Memorial Day

NaBloPoMo Day 26!

It’s been a quiet Memorial Day here at McVirgo Manor. McDoc is on call at the hospital, and I puttered around the internet house as usual. I thought of going to a local parade, but then I got interested in the holiday-themed programming on my local public radio station. (As I may have mentioned in the past, In addition to being a music nerd, I am a hardcore NPR nerd). There were interviews with the small number of World War I vets who are still living — I think the youngest one was 105! It was amazing.

I didn’t listen to the radio all day long, honest — but I did turn it on again an hour ago when I sat down to dinner. I happened to catch part of a show called Democracy Now, which can be almost too nerdy-lefty even for me, but since my usual 8 p.m. guy (don’t worry, McDoc is okay with it! πŸ˜‰ ) had the holiday off, I thought I’d see what was shakin’ in commie-lib land. πŸ˜‰

Well, it was heartbreaking. I heard excerpts from an event called Winter Soldier on the Hill, wherein nine Iraq war vets testified in front of the Congressional Progressive Caucus about what’s really going on over there. (In a nutshell: it ain’t pretty.)

Now, I’m a pacifist (a pragmatic one, but still), so I can understand that the average American might dismiss my views on war. But you can’t do the same to these veterans, who signed up for this [insert expletive-laden descriptor of choice here], which is more than most of us, elected officials included, can say.

Anyway, when I first heard the WWI vets this morning, I immediately thought of Britten‘s War Requiem, which I wrote about before. In that previous post, I included a video of the Dies Irae‘s opening section, with all its hellfire and brimstone. Today, though, I think the Lacrimosa section is more apropos. Here’s the Latin text with translation:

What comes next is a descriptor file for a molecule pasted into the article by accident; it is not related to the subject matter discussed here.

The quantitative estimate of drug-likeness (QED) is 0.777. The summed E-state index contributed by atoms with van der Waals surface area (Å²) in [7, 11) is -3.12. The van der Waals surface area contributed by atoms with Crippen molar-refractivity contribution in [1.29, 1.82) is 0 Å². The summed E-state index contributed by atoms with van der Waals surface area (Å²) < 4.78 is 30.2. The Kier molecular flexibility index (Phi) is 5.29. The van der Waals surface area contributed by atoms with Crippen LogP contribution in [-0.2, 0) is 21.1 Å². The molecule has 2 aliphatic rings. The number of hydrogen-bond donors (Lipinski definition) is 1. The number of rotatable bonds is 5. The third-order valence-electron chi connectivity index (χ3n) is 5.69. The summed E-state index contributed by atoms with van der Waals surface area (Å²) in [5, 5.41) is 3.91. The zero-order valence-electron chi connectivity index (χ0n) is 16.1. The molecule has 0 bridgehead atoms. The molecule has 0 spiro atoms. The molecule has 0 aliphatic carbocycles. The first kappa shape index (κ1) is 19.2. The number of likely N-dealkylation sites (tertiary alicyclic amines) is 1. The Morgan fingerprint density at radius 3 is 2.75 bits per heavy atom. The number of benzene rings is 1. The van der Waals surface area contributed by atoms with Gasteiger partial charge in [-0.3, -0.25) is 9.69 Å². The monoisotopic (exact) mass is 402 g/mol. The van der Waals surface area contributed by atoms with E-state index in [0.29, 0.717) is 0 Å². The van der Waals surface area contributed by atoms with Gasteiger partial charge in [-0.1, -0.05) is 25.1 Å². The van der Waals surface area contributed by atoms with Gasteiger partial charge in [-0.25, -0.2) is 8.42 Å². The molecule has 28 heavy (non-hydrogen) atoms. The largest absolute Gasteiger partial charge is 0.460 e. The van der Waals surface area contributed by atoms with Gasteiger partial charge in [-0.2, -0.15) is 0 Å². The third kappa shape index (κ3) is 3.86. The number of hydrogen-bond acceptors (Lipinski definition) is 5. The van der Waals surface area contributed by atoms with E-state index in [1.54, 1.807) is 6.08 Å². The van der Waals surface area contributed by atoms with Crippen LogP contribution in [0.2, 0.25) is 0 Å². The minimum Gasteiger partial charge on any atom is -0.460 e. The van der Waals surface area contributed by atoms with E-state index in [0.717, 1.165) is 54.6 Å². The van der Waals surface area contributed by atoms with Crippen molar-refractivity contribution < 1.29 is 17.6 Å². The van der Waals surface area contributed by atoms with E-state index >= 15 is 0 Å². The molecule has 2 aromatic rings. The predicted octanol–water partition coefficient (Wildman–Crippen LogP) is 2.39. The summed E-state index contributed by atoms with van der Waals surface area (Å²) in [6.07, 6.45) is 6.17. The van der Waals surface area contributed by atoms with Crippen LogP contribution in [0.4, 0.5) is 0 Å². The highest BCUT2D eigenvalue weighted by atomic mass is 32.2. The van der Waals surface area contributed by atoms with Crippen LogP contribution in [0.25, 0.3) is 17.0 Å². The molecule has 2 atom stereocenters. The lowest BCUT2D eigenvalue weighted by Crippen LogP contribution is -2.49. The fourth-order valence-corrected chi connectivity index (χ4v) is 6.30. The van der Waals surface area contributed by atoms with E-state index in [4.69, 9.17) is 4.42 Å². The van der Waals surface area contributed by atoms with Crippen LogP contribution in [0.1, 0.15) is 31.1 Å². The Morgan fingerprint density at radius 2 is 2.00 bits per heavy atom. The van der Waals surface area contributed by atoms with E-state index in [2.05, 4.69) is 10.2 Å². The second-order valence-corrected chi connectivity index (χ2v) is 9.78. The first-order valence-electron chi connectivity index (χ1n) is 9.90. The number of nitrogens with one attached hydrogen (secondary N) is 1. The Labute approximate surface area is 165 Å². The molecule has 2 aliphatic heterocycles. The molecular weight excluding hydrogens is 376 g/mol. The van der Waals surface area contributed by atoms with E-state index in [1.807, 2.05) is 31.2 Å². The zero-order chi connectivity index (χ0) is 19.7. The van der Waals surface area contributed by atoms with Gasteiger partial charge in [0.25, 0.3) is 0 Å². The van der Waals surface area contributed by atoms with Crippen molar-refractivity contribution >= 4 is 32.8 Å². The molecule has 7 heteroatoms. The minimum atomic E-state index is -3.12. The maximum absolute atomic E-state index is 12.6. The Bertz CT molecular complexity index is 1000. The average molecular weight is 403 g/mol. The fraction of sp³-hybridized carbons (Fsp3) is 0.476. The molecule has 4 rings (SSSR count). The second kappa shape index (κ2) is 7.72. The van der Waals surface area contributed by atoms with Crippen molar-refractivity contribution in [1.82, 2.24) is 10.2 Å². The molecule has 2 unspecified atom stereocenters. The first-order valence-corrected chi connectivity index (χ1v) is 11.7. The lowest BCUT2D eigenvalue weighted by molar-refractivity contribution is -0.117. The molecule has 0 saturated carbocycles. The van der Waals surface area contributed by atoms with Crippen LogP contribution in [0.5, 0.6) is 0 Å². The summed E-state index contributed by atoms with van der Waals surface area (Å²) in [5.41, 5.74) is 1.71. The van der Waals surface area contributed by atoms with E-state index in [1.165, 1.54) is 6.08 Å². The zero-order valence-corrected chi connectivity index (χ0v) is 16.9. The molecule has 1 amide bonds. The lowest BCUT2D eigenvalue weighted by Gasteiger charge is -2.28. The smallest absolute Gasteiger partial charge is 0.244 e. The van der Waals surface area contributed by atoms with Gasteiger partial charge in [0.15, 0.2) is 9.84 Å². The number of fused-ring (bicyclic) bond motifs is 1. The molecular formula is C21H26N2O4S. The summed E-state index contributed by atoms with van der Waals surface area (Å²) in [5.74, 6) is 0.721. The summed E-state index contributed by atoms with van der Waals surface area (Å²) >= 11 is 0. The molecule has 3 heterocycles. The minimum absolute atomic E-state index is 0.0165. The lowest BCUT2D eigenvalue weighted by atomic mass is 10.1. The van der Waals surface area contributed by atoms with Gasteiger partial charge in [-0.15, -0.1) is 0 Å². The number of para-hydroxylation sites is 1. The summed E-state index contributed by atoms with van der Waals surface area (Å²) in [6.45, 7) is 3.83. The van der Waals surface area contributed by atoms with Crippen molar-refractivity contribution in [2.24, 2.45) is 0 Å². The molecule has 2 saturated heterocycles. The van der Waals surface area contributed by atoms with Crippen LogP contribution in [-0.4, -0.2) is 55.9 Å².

Lacrimosa dies illa,
Qua resurget ex favilla,
Judicandus homo reus:
Huic ergo parce Deus.

Oh this day full of tears
When from the ashes arises
Guilty man, to be judged:
Oh Lord, have mercy upon him.

And here’s the Wilfred Owen poem, titled “Futility,” that is interspersed with the Latin:

Move him into the sun β€”
Gently its touch awoke him once,
At home, whispering of fields unsown.
Always it woke him, even in France,
Until this morning and this snow.
If anything might rouse him now
The kind old sun will know.

Think how it wakes the seeds β€”
Woke, once, the clays of a cold star.
Are limbs so dear-achieved, are sides
Full-nerved, β€” still warm, β€” too hard to stir?
Was it for this the clay grew tall?
β€” O what made fatuous sunbeams toil
To break earth’s sleep at all?


On this day, let us remember the fallen, even as we seek to discern what we can do to stop adding to their number.


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